The afternoon has taken on the viscous, indolent texture that puts one in mind of clear, warm honey. Sporadic, quasi-melodic notes rise from the barista’s workstations; hesitant, unhurried clinking, muffled sighs of new coffee bags being coaxed open, and strident snarls from the blender.
Light filters in from the shuttered windows, unapologetically sprawling over Stella’s table. It reclines on the pages of her open book, which is new, and smells like an unbroken heart. She downs her espresso as if she were in the company of caviar-guzzling Mafiyas, surrounded by crates of vodka in a dingy bar in the snow-encrusted underbelly of Moscow. She has been reading a spy thriller. Without a trace of self-consciousness, she lifts her feet out of her shoes and tucks them neatly under her knees. This earns her a glacial look from the leathery, time-weathered man enjoying his newspaper with a slice of blueberry pie. He does not think that young ladies should sit barefoot and cross-legged in public.
She notes his attention and meets it with her own, defiantly raising an eyebrow, daring him to voice his obvious displeasure. His righteous disapproval withers under her clear, fearless gaze, and he finds himself interested in his newspaper once again. Unsatisfied with this outcome, Stella waits for the old man to glance at her, and gives him an exaggerated wink, with a mirthless, sharkish grin. The luckless man takes refuge in the crime section, timidly wishing that young people would conduct themselves with more decorum. He does not dare look at her again until he shuffles out of the café, and even then, it is the most cursory of glances. To Stella’s delight, he wears a distinctly sheepish expression as he makes his final retreat.
Stella is one of those girls for whom the word ‘girl’ seems to have been created. An impish, omniscient smile, breathtaking in its clarity of purpose, seems to hover perpetually at the edges of her mouth, which is an impossibly perfect bow, symmetrical despite the happy chaos it contains.
Stella orders a cappuccino. She knows that the sugar it contains is bad for her and that her body hates the milk in it; a malevolent, toxic cocktail of hormones, antibiotics, and highly suspect cattle feed. Today, she does not care. The afternoon’s luxurious lack of purpose has made her lazily reckless.
The male barista insists that his name is Mickey, although Stella could have sworn she heard Lorelei addressing him as ‘Jackson’ last Tuesday. Lorelei is the other barista, the youngest in the café, and easily the most valuable employee. She could have organized an amiable coup months ago, but she prefers to rule her caffeine-drenched kingdom on the ground, right next to the purring espresso machines. Until Stella walked into her café, Lorelei was content. Now she wants a queen, and none other than Stella will do.
Stella, blissfully unaware of her impending title as (co) heir apparent to Lorelei’s microempire, is pleased. Her cappuccino has arrived in a squat, white cup as large as her palm.
She stares at it. For once, Stella is surprised. The cappuccino bears a wordless missive for her; a latte heart, called into being by Lorelei’s deft fingers and her trusty toothpick. It must have been Lorelei’s work, she reasons; ‘Mickey’ hasn’t been anywhere near the counter for the past ten minutes.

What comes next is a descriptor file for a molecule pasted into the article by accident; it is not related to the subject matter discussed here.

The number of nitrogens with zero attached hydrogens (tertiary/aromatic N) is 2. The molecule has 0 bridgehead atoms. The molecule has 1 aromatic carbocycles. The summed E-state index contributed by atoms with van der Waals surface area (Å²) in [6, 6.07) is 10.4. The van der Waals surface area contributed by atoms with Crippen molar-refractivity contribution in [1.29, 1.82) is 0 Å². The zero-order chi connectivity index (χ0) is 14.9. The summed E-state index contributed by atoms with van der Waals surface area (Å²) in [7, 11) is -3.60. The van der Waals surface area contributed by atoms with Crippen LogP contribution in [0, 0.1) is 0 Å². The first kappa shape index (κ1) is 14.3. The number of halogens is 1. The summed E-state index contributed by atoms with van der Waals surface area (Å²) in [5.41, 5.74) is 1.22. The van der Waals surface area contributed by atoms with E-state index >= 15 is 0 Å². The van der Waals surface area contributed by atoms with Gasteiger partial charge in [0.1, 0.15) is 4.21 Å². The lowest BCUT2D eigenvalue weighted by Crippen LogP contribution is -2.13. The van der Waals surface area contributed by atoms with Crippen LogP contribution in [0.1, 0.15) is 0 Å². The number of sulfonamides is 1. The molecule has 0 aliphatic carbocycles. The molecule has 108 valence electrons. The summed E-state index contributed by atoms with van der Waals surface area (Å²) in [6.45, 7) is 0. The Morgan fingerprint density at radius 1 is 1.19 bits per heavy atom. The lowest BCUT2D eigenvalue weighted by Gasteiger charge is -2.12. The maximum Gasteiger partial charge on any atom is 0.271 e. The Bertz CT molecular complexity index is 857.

Stella is still surprised, though not unpleasantly. She had never guessed that Lorelei prefers women, and she is flattered that she is the type of woman that Lorelei prefers. Though she has not been with a woman before, she is again surprised to find that she is not averse to the idea, as she tosses it around in her head like a wrapped gift. She watches with mild interest as a tiny Japanese woman in pink leggings and a deliciously garish lime-green tank top folds a napkin into a miniature accordion. She watches with growing fascination; the accordion is now being turned into a chef’s hat, now flattened again, and finally, it finds its eventual vocation as a slightly crumpled cube. Its maker regards it with a degree of solemn, semi-religious intensity that lures a laugh from Stella. She catches Lorelei’s eye, reflexively, and is pleased to see that Lorelei is smiling too, in her dark, sardonic way.
Stella holds Lorelei’s gaze for years, centuries, millennia. She is brave, for this is not an easy task. To know Lorelei is to know desire itself. She does not ensnare her admirers with fey charm, as Stella does. Her charm is a darker thing, an entirely different creature altogether. Instead of wanting to love her, you inevitably want Lorelei to love you, once you have had the privilege of more than casual eye contact with her. Her coldly regal manner invites you, dares you to try, just once, to breach her icy shields and make her love you. Stella is doubly under her spell, then: from the overwhelming force of her own curiousity and the heady enigma that is Lorelei.
Stella holds her gaze, holds it as if it were a newborn kitten. The sun tires of their games and retreats to the other side of the world.
Stella stays until closing time.
The chairs are up. Lorelei has dusted, wiped, and locked everything that is hers to take care of. There is only Stella left, in the blue kiss of light that bridges night and day.
Wordlessly, Stella offers her hand to Lorelei. The impish half-smile still lingers on her lips, but her eyes are filled with a warm certainty that makes Lorelei smile. They walk hand in hand in a dim alley, ready to conquer new lands in each other’s hearts. Lorelei smiles again, her teeth white and pure in the new night. All is well in her kingdom, and her queen is at her side.